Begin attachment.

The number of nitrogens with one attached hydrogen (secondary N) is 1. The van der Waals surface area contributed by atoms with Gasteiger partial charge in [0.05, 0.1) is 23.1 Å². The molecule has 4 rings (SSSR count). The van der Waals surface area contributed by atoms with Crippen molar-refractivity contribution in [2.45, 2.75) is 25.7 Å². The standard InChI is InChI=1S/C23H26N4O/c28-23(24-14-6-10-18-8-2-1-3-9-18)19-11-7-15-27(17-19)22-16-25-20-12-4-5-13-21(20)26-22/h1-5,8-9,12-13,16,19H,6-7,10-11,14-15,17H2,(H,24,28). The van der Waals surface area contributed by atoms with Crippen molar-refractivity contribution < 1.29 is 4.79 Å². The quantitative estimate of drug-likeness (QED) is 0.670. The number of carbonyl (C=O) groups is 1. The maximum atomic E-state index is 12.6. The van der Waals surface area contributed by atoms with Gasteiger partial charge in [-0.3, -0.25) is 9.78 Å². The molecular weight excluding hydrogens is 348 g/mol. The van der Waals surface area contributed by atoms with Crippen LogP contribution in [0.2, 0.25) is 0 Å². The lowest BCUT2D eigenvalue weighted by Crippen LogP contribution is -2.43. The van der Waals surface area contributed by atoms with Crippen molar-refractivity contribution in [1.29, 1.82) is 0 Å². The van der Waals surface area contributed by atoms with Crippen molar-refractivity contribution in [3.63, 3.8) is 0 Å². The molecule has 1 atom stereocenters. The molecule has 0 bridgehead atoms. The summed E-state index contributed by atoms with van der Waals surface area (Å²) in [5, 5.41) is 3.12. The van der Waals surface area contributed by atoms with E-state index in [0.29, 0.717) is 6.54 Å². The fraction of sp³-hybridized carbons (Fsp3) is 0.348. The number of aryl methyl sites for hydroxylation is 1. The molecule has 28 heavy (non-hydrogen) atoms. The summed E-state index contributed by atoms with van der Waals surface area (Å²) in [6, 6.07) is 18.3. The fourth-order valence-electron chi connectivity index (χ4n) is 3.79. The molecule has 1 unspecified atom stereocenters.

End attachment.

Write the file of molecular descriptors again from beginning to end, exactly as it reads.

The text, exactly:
The number of nitrogens with one attached hydrogen (secondary N) is 1. The van der Waals surface area contributed by atoms with Gasteiger partial charge in [0.05, 0.1) is 23.1 Å². The molecule has 4 rings (SSSR count). The van der Waals surface area contributed by atoms with Crippen molar-refractivity contribution in [2.45, 2.75) is 25.7 Å². The standard InChI is InChI=1S/C23H26N4O/c28-23(24-14-6-10-18-8-2-1-3-9-18)19-11-7-15-27(17-19)22-16-25-20-12-4-5-13-21(20)26-22/h1-5,8-9,12-13,16,19H,6-7,10-11,14-15,17H2,(H,24,28). The van der Waals surface area contributed by atoms with Crippen molar-refractivity contribution < 1.29 is 4.79 Å². The quantitative estimate of drug-likeness (QED) is 0.670. The number of carbonyl (C=O) groups is 1. The maximum atomic E-state index is 12.6. The van der Waals surface area contributed by atoms with Gasteiger partial charge in [-0.3, -0.25) is 9.78 Å². The molecular weight excluding hydrogens is 348 g/mol. The van der Waals surface area contributed by atoms with Crippen LogP contribution in [0.2, 0.25) is 0 Å². The lowest BCUT2D eigenvalue weighted by Crippen LogP contribution is -2.43. The van der Waals surface area contributed by atoms with Crippen molar-refractivity contribution in [1.29, 1.82) is 0 Å². The van der Waals surface area contributed by atoms with Crippen molar-refractivity contribution in [3.63, 3.8) is 0 Å². The molecule has 1 atom stereocenters. The molecule has 0 bridgehead atoms. The summed E-state index contributed by atoms with van der Waals surface area (Å²) in [5, 5.41) is 3.12. The van der Waals surface area contributed by atoms with E-state index in [0.29, 0.717) is 6.54 Å². The fraction of sp³-hybridized carbons (Fsp3) is 0.348. The number of aryl methyl sites for hydroxylation is 1. The molecule has 28 heavy (non-hydrogen) atoms. The summed E-state index contributed by atoms with van der Waals surface area (Å²) in [6, 6.07) is 18.3. The fourth-order valence-electron chi connectivity index (χ4n) is 3.79. The molecule has 1 unspecified atom stereocenters.